November 6, 2012
BANGKOK — Ignoring criticism that a huge hydroelectric dam could irreparably damage the ecology of the Mekong River, the government of Laos said on Tuesday that it was pushing ahead with the multibillion-dollar project, the first dam to be built on the lower portion of the iconic river.
“I would say I’m 100 percent sure it’s going ahead,” Daovong Phonekeo, deputy director general of the Laotian Department of Electricity, said by telephone on Tuesday.
Laotian government officials and executives of a Thai construction company that is to build the dam are to officially inaugurate the project at a ceremony on Wednesday in Xayaburi, the remote province in northwestern Laos where the dam is to be situated.
The electricity from the project will be sold to Thailand and will provide billions of dollars of revenue to Laos, one of the poorest countries in Asia. But the project has been criticized by scientists who are concerned that the dam may disturb spawning patterns and lead to the extinction of many species of fish that have for centuries been the main source of protein for millions of people along the river’s banks.
The United States State Department issued a statement on Monday questioning the rush to complete the dam. “The extent and severity of impacts from the Xayaburi dam on an ecosystem that provides food security and livelihoods for millions are still unknown,” it said.
The State Department said it was concerned that countries sharing the river “have not reached consensus on whether the project should proceed.”
The Mekong River passes through parts of Thailand, Cambodia and Vietnam before emptying into the South China Sea.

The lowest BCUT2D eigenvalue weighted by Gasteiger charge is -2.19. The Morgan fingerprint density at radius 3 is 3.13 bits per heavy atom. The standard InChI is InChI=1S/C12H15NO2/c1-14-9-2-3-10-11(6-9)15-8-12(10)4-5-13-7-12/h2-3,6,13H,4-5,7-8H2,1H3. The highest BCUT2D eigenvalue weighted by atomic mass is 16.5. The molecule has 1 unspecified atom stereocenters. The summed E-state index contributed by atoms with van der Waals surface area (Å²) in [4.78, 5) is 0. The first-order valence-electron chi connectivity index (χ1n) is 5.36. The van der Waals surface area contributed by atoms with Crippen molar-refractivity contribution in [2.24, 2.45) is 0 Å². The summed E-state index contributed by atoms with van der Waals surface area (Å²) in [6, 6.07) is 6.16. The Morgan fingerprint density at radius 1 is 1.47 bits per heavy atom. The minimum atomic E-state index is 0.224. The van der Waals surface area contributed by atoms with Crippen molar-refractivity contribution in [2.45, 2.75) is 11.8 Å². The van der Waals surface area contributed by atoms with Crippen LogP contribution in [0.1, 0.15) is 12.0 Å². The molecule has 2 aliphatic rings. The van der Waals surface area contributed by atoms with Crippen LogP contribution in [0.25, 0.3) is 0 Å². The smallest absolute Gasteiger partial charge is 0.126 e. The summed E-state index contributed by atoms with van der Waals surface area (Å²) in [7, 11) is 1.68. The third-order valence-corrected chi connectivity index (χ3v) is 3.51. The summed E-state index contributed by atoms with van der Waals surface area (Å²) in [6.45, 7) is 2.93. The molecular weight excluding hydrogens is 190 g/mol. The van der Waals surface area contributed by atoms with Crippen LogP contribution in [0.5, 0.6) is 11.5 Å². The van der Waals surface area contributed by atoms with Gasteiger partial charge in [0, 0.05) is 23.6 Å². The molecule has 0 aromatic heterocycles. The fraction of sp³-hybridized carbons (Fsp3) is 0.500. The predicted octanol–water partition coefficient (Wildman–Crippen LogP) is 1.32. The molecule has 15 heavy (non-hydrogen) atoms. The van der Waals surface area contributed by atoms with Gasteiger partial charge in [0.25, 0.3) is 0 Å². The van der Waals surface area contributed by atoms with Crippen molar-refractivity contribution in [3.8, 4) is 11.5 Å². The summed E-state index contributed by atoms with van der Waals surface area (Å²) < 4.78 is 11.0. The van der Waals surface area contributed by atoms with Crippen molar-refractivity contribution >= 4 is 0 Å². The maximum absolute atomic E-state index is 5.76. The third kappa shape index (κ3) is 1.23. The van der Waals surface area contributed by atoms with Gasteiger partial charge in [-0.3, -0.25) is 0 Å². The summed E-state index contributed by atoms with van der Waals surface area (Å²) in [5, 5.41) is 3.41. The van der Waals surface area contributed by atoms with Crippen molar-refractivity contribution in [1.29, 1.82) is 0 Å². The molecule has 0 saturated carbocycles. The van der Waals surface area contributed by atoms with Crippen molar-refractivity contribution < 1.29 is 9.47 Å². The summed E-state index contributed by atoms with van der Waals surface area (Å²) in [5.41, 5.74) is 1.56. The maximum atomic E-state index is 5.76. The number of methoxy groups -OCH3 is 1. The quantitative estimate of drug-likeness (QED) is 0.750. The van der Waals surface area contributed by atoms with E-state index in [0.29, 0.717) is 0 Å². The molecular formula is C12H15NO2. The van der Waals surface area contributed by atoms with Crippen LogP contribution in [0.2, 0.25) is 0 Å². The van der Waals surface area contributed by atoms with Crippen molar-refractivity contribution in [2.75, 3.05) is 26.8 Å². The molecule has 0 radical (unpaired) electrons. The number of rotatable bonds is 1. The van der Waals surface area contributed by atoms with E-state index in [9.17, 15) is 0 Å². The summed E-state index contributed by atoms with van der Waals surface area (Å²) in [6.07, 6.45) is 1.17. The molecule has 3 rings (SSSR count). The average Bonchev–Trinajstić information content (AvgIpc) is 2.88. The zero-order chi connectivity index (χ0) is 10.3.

Although the dam is being constructed on a part of the Mekong River that is entirely inside Laos, riparian countries of the lower Mekong signed an agreement in 1995 to consult with one another before proceeding with large projects on the river.
Laos appears to have steamrollered through that process despite objections raised at a meeting last December, when representatives from Vietnam and Cambodia called for further studies.
Laos says it is satisfying the requirement to consult with other countries — but only consult. “This is not an international issue,” said Mr. Daovong of the Department of Electricity. “It’s more an internal affair.”
That approach has left environmentalists incensed.
“It’s unbelievable that just a small group of people who hold power are able to doom the river,” said Pianporn Deetes, a Thai environmental activist who was born and grew up near the Mekong in northern Thailand.
“We are not just crazily opposing the project,” she said. “What we want is some information on the pros and cons.”
Thai environmentalists say there is a troubling precedent: A dam constructed two decades ago in northeastern Thailand on the Mun River led to the disappearance of nearly two-thirds of the 265 species in the river.
Laotian officials and Thai executives involved in the Xayaburi project dismiss criticism of the dam as the misinformed concerns of a small group of activists.
Environmentalists are “trying to stir up controversy and anger among uneducated villagers and mislead people,” Rewat Suwanakitti, the deputy managing director of Xayaburi Power, the company leading the project, said by telephone.
Hans Guttman, chief executive of the Mekong River Commission, the advisory organization that coordinates studies and meetings among the four lower-Mekong countries, said Laos had proposed several changes to the dam to address criticism, including a system that would flush sediment downstream and a revised “fish ladder” to help fish bypass the dam and reach spawning grounds.
But the Laotian government has not yet provided a revised blueprint of the dam, Mr. Guttman said. “We have not seen it and we are not aware of it,” he said.
The Thai foreign minister, Surapong Tovichakchaikul, said on Tuesday that the government was “not opposed” to the dam.
Construction of the dam will begin “right after the ceremony” on Wednesday, said Mr. Rewat, the Xayaburi Power executive.
Much work has already been done. C. H. Karnchang, a Thai company that is carrying out the construction, has spent the past two years building access roads and hauling equipment to the remote site.